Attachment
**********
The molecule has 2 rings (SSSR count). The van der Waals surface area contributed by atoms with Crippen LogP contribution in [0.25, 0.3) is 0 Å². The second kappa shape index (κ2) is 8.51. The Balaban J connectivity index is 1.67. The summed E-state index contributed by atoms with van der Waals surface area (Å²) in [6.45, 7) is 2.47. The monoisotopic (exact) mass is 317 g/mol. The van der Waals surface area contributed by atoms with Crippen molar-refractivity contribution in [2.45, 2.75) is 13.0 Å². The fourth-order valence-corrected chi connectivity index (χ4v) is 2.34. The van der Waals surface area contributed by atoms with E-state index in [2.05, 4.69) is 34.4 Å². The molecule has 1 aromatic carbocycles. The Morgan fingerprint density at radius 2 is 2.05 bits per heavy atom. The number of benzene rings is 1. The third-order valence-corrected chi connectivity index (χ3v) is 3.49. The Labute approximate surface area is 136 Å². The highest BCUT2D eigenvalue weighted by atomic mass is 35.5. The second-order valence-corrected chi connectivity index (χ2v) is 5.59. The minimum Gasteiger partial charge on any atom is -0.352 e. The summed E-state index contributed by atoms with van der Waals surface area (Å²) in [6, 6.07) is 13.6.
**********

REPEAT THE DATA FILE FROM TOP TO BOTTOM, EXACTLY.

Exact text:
The molecule has 2 rings (SSSR count). The van der Waals surface area contributed by atoms with Crippen LogP contribution in [0.25, 0.3) is 0 Å². The second kappa shape index (κ2) is 8.51. The Balaban J connectivity index is 1.67. The summed E-state index contributed by atoms with van der Waals surface area (Å²) in [6.45, 7) is 2.47. The monoisotopic (exact) mass is 317 g/mol. The van der Waals surface area contributed by atoms with Crippen molar-refractivity contribution in [2.45, 2.75) is 13.0 Å². The fourth-order valence-corrected chi connectivity index (χ4v) is 2.34. The van der Waals surface area contributed by atoms with E-state index in [2.05, 4.69) is 34.4 Å². The molecule has 1 aromatic carbocycles. The Morgan fingerprint density at radius 2 is 2.05 bits per heavy atom. The number of benzene rings is 1. The third-order valence-corrected chi connectivity index (χ3v) is 3.49. The Labute approximate surface area is 136 Å². The highest BCUT2D eigenvalue weighted by atomic mass is 35.5. The second-order valence-corrected chi connectivity index (χ2v) is 5.59. The minimum Gasteiger partial charge on any atom is -0.352 e. The summed E-state index contributed by atoms with van der Waals surface area (Å²) in [6, 6.07) is 13.6.